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Sonoco Participates in European Recycling Trials That Show Digital Watermarking Yields Accurate Container Sortation Results

HARTSVILLE, S.C. (News release) -- The first HolyGrail 2.0 sorting prototype was successfully validated in March this year following semi-industrial trials, using NIR and digital watermarks detection to sort packaging waste with a 99 percent detection rate and the potential to develop new, more granular post-consumer recycling streams.

The Digital Watermarks Initiative HolyGrail 2.0, driven by AIM - European Brands Association, and powered by the Alliance to End Plastic Waste, has the goal of assessing whether the digital watermarks technology can enable better sorting and higher-quality recycling rates for packaging in the EU. Today, more than 160 partners across the value chain are working together to refine and commercialize this concept. Sonoco, one of the largest global sustainable packaging companies, is a member of the HolyGrail 2.0 initiative to prove the viability of digital watermarking for sorting packaging waste and the business case at scale, likely with global implications.

Trials in Copenhagen found that using digital watermarks on packaging resulted in 98 - 100 percent being correctly detected, with a subsequent total ejection rate of 90 - 100 percent. During the live trial in a mix of five different packaging types of various brands, 96 percent of Sonoco's rigid paper containers were correctly detected and ejected. This demonstrates an additional approach to sort Sonoco's EnviroCan™ rigid paper containers into the paper recycling stream.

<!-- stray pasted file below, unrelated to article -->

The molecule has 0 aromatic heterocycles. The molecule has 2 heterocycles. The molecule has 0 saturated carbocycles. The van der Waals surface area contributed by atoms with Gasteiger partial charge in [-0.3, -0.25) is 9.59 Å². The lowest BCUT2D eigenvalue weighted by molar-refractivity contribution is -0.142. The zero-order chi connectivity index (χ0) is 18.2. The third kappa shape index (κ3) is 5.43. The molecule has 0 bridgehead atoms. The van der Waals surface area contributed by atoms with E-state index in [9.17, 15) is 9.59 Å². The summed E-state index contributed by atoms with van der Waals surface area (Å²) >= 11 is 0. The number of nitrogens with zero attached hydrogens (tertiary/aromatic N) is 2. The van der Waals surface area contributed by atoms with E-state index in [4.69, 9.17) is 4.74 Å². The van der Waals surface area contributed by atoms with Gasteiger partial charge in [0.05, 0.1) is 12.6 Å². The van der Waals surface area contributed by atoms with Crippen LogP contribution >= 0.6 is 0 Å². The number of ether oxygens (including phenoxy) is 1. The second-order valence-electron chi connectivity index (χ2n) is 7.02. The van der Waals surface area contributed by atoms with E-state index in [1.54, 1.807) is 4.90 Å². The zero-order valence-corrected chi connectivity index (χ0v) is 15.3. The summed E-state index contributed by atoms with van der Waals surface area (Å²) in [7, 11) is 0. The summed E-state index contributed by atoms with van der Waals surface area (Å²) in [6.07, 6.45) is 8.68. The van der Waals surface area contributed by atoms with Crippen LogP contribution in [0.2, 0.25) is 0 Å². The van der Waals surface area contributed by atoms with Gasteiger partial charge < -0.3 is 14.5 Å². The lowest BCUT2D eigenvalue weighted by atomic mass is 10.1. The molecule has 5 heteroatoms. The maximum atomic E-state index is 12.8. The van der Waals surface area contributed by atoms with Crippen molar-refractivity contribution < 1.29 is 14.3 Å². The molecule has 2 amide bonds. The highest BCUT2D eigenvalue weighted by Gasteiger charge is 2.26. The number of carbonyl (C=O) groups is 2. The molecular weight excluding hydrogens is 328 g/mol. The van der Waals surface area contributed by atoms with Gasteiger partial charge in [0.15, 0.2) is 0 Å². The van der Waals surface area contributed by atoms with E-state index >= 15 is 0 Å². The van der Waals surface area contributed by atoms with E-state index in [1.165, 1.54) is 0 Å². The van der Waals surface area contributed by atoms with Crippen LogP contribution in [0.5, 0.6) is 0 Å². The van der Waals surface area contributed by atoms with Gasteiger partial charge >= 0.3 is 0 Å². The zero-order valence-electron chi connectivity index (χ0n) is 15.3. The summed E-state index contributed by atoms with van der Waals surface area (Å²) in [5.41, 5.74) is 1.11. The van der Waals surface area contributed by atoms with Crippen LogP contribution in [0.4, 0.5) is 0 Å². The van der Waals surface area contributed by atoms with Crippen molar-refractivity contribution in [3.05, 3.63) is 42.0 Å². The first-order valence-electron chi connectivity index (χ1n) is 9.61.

"At Sonoco, we recognize the critical importance of developing sustainable packaging solutions that will protect and preserve our planet for future generations," said Jeff Schuetz, Staff Vice President, Consumer Technology. "We are proud to be a member of the HolyGrail 2.0 initiative and are pleased with this successful trial to further our sustainable packaging portfolio. We are committed to advancing sortation and recycling of packaging of all types."

Imperceptible postage stamp sized, digital watermarks on packaging aim to make it possible to effectively sort the material into specific waste streams. Conventional sorting technologies are not able to reliably identify multi-material packaging, so they can end up in the wrong recycling streams or drop to the refuse stream all together. With this new digital watermarking technology, it becomes possible to separate materials more accurately into distinct streams, even in cases of multi-material packaging. It is even possible to distinguish between packaging coming from food and non-food applications, which becomes increasingly important for the use of recycled material in new packaging. With the trials in Copenhagen, Sonoco can show high compatibility of its rigid paper containers using this technology across all sizes and material specifications.

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